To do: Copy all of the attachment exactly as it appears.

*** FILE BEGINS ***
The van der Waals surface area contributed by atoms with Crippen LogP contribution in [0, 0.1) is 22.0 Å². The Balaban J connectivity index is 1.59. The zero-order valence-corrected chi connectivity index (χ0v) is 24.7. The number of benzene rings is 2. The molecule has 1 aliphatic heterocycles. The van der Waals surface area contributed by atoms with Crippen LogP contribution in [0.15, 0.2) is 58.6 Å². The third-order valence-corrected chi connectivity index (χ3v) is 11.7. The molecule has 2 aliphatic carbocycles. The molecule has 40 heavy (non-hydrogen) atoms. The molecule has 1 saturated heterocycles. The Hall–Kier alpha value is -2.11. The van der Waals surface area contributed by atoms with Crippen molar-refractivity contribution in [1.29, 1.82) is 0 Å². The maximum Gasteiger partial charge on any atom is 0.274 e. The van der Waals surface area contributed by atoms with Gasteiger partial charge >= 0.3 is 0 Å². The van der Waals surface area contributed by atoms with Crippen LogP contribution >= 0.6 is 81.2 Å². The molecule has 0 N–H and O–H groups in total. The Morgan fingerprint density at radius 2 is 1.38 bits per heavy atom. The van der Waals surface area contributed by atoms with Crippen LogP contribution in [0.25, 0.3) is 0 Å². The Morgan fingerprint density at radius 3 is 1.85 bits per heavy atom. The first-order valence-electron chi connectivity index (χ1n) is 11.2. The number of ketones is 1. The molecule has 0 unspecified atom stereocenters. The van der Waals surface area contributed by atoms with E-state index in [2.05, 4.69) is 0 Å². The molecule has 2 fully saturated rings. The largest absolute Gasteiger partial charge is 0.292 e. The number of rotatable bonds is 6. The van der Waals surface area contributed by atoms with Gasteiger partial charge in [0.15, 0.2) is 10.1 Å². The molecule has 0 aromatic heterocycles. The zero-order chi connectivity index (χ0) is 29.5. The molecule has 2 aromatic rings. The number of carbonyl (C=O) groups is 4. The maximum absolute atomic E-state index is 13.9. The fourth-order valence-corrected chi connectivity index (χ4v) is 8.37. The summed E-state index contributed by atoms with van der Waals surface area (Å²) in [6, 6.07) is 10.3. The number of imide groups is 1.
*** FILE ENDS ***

The van der Waals surface area contributed by atoms with Crippen LogP contribution in [0, 0.1) is 22.0 Å². The Balaban J connectivity index is 1.59. The zero-order valence-corrected chi connectivity index (χ0v) is 24.7. The number of benzene rings is 2. The molecule has 1 aliphatic heterocycles. The van der Waals surface area contributed by atoms with Crippen LogP contribution in [0.15, 0.2) is 58.6 Å². The third-order valence-corrected chi connectivity index (χ3v) is 11.7. The molecule has 2 aliphatic carbocycles. The molecule has 40 heavy (non-hydrogen) atoms. The molecule has 1 saturated heterocycles. The Hall–Kier alpha value is -2.11. The van der Waals surface area contributed by atoms with Crippen molar-refractivity contribution in [1.29, 1.82) is 0 Å². The maximum Gasteiger partial charge on any atom is 0.274 e. The van der Waals surface area contributed by atoms with Gasteiger partial charge >= 0.3 is 0 Å². The van der Waals surface area contributed by atoms with Crippen LogP contribution >= 0.6 is 81.2 Å². The molecule has 0 N–H and O–H groups in total. The Morgan fingerprint density at radius 2 is 1.38 bits per heavy atom. The van der Waals surface area contributed by atoms with Crippen LogP contribution in [0.25, 0.3) is 0 Å². The Morgan fingerprint density at radius 3 is 1.85 bits per heavy atom. The first-order valence-electron chi connectivity index (χ1n) is 11.2. The number of ketones is 1. The molecule has 0 unspecified atom stereocenters. The van der Waals surface area contributed by atoms with E-state index in [2.05, 4.69) is 0 Å². The molecule has 2 fully saturated rings. The largest absolute Gasteiger partial charge is 0.292 e. The number of rotatable bonds is 6. The van der Waals surface area contributed by atoms with Gasteiger partial charge in [0.15, 0.2) is 10.1 Å². The molecule has 0 aromatic heterocycles. The zero-order chi connectivity index (χ0) is 29.5. The molecule has 2 aromatic rings. The number of carbonyl (C=O) groups is 4. The maximum absolute atomic E-state index is 13.9. The fourth-order valence-corrected chi connectivity index (χ4v) is 8.37. The summed E-state index contributed by atoms with van der Waals surface area (Å²) in [6, 6.07) is 10.3. The number of imide groups is 1.